So… the rule is this: If you can count the things you use ‘fewer’, as in “I have fewer donuts than my friend”, and if you cannot count the thing, you use ‘less’, as in “I have less water than my friend”. 

“Fewer” means a smaller number of and “less” means a smaller amount of. That’s another great way to see the difference between things you can count and things you can’t count. For things you can count, think of them as ‘numbers’. One, two, three. And for things you cannot count, think of them as ‘amounts’. Another way to think about countable vs uncountable is the difference between many and much. Many refers to things you can count, and much refers to stuff that you cannot count. I have many friends, one, two, three, but I don’t have much time to see my friends. Use many for things you can count, and much for stuff you cannot count.

Fewer donuts in the shop, fewer cars on the road, fewer ideas in my head. Then you have less butter in the fridge, less water in the tap, or less homework after school.

Look… to be totally honest, it doesn’t matter if you say I have fewer donuts or I have less donuts. Native speakers will totally understand you because they often don’t distinguish between the two either, but if you do use ‘fewer’ and ‘less’ correctly, well, it sounds really good.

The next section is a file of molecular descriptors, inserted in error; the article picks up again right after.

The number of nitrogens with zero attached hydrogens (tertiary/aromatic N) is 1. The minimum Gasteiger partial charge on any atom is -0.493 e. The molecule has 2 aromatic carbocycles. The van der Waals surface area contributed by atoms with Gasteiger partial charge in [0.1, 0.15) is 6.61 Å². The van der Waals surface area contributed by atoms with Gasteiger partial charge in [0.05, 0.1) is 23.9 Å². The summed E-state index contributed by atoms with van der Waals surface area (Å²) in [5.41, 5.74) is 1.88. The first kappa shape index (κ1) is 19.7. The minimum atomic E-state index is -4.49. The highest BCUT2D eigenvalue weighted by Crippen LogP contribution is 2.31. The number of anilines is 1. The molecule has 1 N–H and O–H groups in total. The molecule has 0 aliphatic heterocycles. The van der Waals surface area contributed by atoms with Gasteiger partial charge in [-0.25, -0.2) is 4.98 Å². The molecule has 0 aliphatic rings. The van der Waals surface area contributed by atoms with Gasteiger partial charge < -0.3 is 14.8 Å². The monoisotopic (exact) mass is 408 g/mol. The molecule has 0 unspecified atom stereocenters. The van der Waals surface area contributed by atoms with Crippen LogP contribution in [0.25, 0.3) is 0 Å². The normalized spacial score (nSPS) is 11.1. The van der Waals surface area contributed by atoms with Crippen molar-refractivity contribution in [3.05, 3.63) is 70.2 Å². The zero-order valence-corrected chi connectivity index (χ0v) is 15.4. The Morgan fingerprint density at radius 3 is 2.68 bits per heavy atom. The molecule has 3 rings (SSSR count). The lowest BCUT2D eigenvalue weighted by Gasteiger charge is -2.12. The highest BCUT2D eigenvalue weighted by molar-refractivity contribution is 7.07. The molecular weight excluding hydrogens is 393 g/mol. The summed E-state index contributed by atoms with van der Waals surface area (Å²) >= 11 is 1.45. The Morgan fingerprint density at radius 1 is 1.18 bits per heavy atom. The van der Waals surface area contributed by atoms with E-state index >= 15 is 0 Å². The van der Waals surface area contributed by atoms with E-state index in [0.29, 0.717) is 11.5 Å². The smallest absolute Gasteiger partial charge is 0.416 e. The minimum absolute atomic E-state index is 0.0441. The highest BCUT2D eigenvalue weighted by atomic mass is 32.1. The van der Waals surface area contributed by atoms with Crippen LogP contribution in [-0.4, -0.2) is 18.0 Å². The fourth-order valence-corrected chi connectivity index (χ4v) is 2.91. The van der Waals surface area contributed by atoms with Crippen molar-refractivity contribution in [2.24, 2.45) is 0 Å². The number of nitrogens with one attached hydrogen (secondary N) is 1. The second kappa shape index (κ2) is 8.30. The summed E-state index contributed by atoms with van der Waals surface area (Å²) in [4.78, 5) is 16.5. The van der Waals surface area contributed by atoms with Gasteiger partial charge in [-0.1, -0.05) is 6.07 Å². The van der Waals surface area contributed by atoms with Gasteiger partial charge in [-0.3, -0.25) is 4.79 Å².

9. Any

Any is a strange little word. We use ‘any’ to refer to a thing or things or stuff and we are being non-specific about it. We don’t mind. We’re just curious. So I might say: Are there ‘any’ donuts left in the fridge? Here I’m not referring to a specific number of donuts, I just want to know if they exist anymore! Or did someone eat them all!? So I can use ‘any’ with countable nouns like donuts, or I can use ‘any’ equally as well with uncountable nouns like water, time or space such as: Do you have any time after work to meet? Or, do you have any water left? Or, is there any space in your bag for my t-shirt.